Picture this: a man washing his hands repeatedly, checking them, unsatisfied, and washing them again out of fear of contamination. This is a commonly perceived stereotypical image of a person with Obsessive Compulsive Disorder. “OCD is much beyond these common perceptions. It is about repetitive thoughts that muddle their heads. They feel so helpless because these loud thoughts are totally out of their control,” said Sonaksha Iyengar, a Bengaluru-based freelance illustrator, graphic designer and writer.
Speaking to THE WEEK, Iyengar, 22, said she hopes to normalise the conversation about mental health and bust stereotyped notions that revolve around mental health conditions. And she is doing it through what she knows best—illustrations. Her ongoing project, A to Z of Mental Health, is a series of thoughtfully compiled water colour and digital illustrations in which she depicts the state of mind, bottled-up emotions and struggles of individuals with various mental health conditions.
The series is part of the 36 Days of Type, a project which challenges designers and illustrators across the world to create something every day that revolves around each letter of the English alphabet, and numbers. Each artist is expected to create a series centred around a theme. Iyengar who has been struggling with her own share of mental health conditions, felt this is the theme she could personally connect to. “I wanted to create something tangible to initiate an honest conversation about mental health,” she said. The project started on February 21 and will go on till March 28.
Every day the young artist uploads an image on Instagram, which focuses on a specific condition and its first alphabet. From A for Anxiety, B for Bipolar disorder to lesser known conditions like C for Cotard delusion where the affected individual strongly believes that he or she is dead, Iyengar ventures into the wide spectrum of mental health issues. Through her work, Iyengar takes the liberty to experiment not just with medically diagnosed conditions, but issues that go unnoticed like jealousy, grief and insomnia. All of us go through these at some point in time, but we don't realise that these are also conditions that need to be addressed and spoken about, she said.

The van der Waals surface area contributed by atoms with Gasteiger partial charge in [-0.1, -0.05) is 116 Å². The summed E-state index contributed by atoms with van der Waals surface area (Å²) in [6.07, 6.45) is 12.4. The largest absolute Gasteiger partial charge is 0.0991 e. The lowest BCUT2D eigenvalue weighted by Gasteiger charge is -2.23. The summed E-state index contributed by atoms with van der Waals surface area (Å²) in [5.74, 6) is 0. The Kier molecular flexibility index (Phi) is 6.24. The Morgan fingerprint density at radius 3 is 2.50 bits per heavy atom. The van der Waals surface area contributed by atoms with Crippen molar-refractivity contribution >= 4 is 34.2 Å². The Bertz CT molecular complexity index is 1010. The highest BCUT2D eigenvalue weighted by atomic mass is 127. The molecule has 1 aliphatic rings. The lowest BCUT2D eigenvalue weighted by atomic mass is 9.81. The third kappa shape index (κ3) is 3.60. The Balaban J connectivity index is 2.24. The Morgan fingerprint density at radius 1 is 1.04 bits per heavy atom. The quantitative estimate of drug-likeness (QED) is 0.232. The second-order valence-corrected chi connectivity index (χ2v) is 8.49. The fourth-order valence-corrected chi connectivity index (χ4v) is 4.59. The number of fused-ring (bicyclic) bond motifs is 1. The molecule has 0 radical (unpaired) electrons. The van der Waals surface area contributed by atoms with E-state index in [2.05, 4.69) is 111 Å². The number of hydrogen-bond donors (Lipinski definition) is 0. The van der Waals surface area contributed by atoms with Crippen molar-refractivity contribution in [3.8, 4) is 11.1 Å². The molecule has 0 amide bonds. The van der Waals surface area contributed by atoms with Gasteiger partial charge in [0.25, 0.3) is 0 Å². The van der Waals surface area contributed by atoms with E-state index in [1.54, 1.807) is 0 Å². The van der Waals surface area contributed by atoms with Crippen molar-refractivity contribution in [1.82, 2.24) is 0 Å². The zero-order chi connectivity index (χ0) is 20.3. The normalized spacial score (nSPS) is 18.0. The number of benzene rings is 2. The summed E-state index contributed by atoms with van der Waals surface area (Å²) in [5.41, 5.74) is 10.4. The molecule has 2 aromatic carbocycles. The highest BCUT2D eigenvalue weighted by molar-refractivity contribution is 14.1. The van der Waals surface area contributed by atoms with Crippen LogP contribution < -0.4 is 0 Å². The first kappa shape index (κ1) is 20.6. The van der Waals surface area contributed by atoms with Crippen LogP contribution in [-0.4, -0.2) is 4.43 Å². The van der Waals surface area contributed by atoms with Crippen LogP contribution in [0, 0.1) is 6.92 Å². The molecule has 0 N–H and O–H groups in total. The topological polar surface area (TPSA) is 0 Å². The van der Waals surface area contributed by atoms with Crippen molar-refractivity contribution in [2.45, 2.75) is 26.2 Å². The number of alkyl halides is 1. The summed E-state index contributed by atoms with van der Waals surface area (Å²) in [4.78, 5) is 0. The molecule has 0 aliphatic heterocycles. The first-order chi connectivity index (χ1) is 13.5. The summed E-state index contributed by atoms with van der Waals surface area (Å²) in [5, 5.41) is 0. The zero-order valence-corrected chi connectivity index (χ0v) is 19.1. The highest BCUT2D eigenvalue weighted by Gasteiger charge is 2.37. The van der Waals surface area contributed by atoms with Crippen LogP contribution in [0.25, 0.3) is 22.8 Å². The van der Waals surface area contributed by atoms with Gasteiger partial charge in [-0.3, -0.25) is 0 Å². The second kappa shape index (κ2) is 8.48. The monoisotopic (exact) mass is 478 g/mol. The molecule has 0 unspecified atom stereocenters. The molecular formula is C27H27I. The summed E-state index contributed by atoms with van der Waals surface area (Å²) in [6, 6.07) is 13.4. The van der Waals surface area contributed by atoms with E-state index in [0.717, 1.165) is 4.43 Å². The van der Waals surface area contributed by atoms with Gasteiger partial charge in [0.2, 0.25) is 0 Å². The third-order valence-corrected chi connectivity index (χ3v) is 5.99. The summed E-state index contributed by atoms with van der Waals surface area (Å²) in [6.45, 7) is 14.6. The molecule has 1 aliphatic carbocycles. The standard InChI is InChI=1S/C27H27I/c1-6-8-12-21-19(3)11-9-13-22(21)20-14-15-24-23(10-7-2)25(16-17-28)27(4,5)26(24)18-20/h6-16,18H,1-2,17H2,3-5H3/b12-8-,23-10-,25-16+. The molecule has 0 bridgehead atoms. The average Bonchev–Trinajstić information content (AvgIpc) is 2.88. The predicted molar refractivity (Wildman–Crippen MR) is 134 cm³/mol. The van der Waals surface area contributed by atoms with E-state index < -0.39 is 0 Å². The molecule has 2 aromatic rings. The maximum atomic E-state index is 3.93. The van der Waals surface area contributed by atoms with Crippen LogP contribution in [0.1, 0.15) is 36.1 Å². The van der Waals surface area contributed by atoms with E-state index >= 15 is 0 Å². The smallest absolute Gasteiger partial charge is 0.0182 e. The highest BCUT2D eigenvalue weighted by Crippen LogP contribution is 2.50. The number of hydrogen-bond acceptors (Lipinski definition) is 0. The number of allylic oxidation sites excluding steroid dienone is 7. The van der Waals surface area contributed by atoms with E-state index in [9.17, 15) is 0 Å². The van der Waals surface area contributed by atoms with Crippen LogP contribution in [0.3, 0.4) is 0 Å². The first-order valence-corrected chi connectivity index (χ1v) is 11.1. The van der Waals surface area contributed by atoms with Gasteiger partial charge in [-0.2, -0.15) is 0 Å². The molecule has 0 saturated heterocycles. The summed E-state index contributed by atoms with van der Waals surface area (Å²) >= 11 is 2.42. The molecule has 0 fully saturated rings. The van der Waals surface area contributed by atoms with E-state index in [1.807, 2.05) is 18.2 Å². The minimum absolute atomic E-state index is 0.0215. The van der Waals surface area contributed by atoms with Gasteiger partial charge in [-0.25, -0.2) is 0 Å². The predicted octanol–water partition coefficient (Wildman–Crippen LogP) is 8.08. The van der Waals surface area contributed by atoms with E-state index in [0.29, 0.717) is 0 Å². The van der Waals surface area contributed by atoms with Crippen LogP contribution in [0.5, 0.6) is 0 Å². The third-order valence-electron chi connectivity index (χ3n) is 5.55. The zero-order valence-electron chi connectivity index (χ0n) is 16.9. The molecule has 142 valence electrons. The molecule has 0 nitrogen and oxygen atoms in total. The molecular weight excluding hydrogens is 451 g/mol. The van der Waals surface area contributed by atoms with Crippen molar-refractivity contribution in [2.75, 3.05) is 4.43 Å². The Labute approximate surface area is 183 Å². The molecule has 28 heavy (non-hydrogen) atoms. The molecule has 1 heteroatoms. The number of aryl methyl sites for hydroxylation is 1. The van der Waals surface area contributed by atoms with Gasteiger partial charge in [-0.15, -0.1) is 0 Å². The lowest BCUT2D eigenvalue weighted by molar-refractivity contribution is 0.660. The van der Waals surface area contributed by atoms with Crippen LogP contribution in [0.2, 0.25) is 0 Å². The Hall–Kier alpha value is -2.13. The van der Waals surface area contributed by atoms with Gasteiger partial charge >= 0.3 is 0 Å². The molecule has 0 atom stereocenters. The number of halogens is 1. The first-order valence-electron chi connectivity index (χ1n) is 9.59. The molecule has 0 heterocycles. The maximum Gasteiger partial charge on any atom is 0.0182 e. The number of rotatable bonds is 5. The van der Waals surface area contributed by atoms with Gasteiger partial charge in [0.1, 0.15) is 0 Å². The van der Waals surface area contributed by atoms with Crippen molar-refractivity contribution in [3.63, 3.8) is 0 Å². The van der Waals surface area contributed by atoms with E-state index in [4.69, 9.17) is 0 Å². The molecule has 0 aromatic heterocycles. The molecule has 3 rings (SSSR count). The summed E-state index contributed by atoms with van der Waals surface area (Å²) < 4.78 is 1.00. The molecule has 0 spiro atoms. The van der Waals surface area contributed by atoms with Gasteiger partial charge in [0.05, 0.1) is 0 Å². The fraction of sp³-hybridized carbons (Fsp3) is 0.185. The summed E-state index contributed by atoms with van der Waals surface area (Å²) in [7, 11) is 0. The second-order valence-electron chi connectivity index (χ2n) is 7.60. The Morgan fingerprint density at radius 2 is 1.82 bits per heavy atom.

For Iyengar, this has been a deeply enriching process, both personally and professionally. She has been diligently researching online, reading extensively and keeping an eye on discussion forums to find the right condition to associate with each alphabet. She admits she is not an expert, and said she has tried her best, putting herself into the minds of these people to be able to creatively express their internal struggles.
“I didn't mean to make it look like I understood all of them, but it is an attempt to make them feel acknowledged,” she said.